Biking and storytelling will join together in a unique performance which is set to tour around Rotorua's inner city.
Imagined World's performance duo, made up of story teller Tanya Batt and musician Peter Forster from Waiheke Island, are performing in Rotorua during Labour Day weekend.
Jill Walker of the Travelling Tuataras says the duo will perform in a local school next Friday , and on Saturday will have a day of roaming their pop-up show Belle on a Bike by bicycle across the inner city.
She says the show will have a specific bike theme, contributing its own unique magic to both Labour Day weekend and the buzz generated by the Rotorua Bike Festival's opening weekend.
Their visit has been organised by local artists the Travelling Tuataras, with funding support from the Civic Arts Trust.
Jill says they were inspired to invite the duo to Rotorua because, as the Travelling Tuataras, they are passionate artists and advocates for arts and performance, including these happening in outdoors environments.
"We want to inspire more performance storytelling within the city and recollect how much storytelling festivals previously held in Rotorua were enjoyed by the community."
On hearing that Imagined Worlds' story performance repertoire included an outdoor roaming pop-up show delivered through pedal power, they saw a visit from the duo as being inspiration for performance storytelling, she says.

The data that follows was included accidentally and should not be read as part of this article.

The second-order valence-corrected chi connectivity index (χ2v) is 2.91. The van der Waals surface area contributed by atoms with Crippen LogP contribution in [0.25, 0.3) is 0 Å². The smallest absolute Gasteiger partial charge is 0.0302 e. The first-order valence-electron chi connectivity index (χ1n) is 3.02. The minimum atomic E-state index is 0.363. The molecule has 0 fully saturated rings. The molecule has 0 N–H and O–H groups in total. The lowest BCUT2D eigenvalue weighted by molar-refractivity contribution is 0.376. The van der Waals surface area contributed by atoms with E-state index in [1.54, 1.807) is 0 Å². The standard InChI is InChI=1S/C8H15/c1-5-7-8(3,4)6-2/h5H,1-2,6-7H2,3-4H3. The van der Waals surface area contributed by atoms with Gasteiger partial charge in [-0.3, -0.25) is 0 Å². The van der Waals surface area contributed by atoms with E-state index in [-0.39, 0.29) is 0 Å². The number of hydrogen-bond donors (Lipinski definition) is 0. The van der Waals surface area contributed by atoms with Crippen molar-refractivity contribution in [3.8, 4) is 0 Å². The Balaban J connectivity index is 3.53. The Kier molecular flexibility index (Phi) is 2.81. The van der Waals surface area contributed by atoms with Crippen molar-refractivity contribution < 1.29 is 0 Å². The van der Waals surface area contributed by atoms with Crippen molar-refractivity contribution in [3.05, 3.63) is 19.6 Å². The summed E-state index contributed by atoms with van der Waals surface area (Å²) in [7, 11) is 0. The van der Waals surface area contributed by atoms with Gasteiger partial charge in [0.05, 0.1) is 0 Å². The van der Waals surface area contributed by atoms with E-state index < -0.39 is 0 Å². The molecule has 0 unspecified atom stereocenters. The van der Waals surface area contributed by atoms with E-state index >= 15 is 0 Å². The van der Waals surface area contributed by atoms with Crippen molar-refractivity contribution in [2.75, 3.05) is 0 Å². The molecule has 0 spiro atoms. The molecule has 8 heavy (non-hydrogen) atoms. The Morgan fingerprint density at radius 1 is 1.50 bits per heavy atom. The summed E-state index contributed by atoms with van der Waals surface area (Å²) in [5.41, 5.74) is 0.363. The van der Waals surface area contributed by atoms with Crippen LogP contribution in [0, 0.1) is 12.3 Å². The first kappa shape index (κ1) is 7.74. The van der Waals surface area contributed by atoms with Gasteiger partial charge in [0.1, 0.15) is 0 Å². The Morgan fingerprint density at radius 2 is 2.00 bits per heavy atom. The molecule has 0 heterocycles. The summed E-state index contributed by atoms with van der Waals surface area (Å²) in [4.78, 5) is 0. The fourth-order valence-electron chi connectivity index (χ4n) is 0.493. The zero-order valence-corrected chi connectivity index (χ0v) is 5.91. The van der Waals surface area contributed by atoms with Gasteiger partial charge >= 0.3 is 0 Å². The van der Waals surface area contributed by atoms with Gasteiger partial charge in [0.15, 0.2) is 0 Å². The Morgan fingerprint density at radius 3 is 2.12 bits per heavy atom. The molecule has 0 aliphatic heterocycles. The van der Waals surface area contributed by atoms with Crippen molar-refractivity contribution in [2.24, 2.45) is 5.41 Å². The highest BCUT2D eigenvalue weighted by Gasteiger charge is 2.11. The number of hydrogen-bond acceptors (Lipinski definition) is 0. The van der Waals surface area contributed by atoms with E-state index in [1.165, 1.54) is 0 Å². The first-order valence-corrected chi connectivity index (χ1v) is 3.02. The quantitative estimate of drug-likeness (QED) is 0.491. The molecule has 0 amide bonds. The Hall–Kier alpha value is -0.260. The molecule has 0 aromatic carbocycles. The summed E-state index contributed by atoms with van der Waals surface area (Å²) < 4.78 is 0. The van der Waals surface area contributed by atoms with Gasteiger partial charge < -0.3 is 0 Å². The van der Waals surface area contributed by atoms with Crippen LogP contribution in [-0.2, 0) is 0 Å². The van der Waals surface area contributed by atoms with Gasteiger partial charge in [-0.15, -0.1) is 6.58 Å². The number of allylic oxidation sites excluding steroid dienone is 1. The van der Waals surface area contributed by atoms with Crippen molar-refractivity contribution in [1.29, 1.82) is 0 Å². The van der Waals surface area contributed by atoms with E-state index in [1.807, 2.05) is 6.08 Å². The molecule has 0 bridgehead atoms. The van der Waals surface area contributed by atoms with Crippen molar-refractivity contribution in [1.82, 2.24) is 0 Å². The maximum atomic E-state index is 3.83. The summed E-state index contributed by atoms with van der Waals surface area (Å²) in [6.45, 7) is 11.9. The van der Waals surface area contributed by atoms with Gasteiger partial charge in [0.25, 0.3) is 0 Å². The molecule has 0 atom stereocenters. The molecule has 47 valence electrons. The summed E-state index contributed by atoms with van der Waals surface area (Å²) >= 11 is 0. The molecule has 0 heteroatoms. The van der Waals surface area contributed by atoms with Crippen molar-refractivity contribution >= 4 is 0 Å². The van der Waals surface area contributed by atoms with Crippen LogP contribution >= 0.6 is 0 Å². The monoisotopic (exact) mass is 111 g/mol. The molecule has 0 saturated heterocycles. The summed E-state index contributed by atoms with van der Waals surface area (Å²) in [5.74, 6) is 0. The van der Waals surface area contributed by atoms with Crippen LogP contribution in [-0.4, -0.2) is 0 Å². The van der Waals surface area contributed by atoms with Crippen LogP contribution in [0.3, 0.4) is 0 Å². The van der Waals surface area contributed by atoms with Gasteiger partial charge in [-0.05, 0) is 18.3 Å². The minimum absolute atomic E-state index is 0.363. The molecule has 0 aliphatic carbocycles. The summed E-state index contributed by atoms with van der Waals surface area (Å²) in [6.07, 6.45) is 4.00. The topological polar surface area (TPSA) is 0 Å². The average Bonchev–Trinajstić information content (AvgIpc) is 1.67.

Tanya Batt says their school performance is a thank you to local children from St Michael's Catholic School for their mahi towards the Rotorua Bike Festival.
She says their performances will be a mixture of traditional stories from around the world accompanied by music.
"We've heard lots about the makeover of Rotorua's inner city and are looking forward to experiencing it ourselves.
"It's a great chance to take 'performance to the people' and celebrate how inner city spaces can be used creatively."
Tanya says that in her mind the paihikara (bicycle) is one of the greatest things to come out of human imagination.
She says it has been, and continues to be, a pedal-powered revolutionary force.
"The bicycle has been going strong now for 200 years, and people of all ages and walks of life continue to enjoy them - to explore, as a sport, a mode to transport, a rites of passage and recreationally.
"Cycling is a panacea to many of the challenges that face humans - it's a great way to combat stress, kick the fossil fuel habit, exercise and connect with other people and your environment.
"There's plenty to celebrate."